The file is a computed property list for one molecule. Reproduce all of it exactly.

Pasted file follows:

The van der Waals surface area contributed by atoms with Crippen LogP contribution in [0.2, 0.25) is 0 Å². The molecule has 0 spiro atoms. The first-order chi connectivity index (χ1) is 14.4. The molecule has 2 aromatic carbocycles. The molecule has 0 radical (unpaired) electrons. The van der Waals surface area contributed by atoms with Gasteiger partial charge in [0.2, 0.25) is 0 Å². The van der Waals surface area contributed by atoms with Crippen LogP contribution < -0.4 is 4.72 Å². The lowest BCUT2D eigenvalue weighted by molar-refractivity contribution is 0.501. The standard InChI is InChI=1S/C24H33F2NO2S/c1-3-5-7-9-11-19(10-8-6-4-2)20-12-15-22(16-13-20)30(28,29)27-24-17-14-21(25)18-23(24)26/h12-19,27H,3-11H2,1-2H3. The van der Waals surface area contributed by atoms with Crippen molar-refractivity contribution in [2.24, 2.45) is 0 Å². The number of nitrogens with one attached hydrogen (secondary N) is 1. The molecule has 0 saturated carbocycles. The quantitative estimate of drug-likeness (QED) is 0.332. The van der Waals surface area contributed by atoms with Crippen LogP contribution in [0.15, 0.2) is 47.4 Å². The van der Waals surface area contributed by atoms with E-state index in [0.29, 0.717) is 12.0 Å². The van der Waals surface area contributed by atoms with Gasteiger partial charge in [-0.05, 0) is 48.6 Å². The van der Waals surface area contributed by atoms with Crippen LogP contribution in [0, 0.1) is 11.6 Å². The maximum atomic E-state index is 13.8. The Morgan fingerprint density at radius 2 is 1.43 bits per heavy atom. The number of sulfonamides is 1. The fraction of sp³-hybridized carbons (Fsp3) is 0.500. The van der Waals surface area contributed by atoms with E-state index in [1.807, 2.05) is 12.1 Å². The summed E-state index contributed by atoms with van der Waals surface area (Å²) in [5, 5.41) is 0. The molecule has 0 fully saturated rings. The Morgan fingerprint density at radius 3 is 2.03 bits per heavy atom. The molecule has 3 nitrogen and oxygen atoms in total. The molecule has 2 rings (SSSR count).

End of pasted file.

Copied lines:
The van der Waals surface area contributed by atoms with Crippen LogP contribution in [0.2, 0.25) is 0 Å². The molecule has 0 spiro atoms. The first-order chi connectivity index (χ1) is 14.4. The molecule has 2 aromatic carbocycles. The molecule has 0 radical (unpaired) electrons. The van der Waals surface area contributed by atoms with Gasteiger partial charge in [0.2, 0.25) is 0 Å². The van der Waals surface area contributed by atoms with Crippen LogP contribution < -0.4 is 4.72 Å². The lowest BCUT2D eigenvalue weighted by molar-refractivity contribution is 0.501. The standard InChI is InChI=1S/C24H33F2NO2S/c1-3-5-7-9-11-19(10-8-6-4-2)20-12-15-22(16-13-20)30(28,29)27-24-17-14-21(25)18-23(24)26/h12-19,27H,3-11H2,1-2H3. The van der Waals surface area contributed by atoms with Crippen molar-refractivity contribution in [2.24, 2.45) is 0 Å². The number of nitrogens with one attached hydrogen (secondary N) is 1. The molecule has 0 saturated carbocycles. The quantitative estimate of drug-likeness (QED) is 0.332. The van der Waals surface area contributed by atoms with Crippen LogP contribution in [0.15, 0.2) is 47.4 Å². The van der Waals surface area contributed by atoms with E-state index in [0.29, 0.717) is 12.0 Å². The van der Waals surface area contributed by atoms with Gasteiger partial charge in [-0.05, 0) is 48.6 Å². The van der Waals surface area contributed by atoms with Crippen LogP contribution in [0, 0.1) is 11.6 Å². The maximum atomic E-state index is 13.8. The Morgan fingerprint density at radius 2 is 1.43 bits per heavy atom. The number of sulfonamides is 1. The fraction of sp³-hybridized carbons (Fsp3) is 0.500. The van der Waals surface area contributed by atoms with E-state index in [1.807, 2.05) is 12.1 Å². The summed E-state index contributed by atoms with van der Waals surface area (Å²) in [5, 5.41) is 0. The molecule has 0 fully saturated rings. The Morgan fingerprint density at radius 3 is 2.03 bits per heavy atom. The molecule has 3 nitrogen and oxygen atoms in total. The molecule has 2 rings (SSSR count).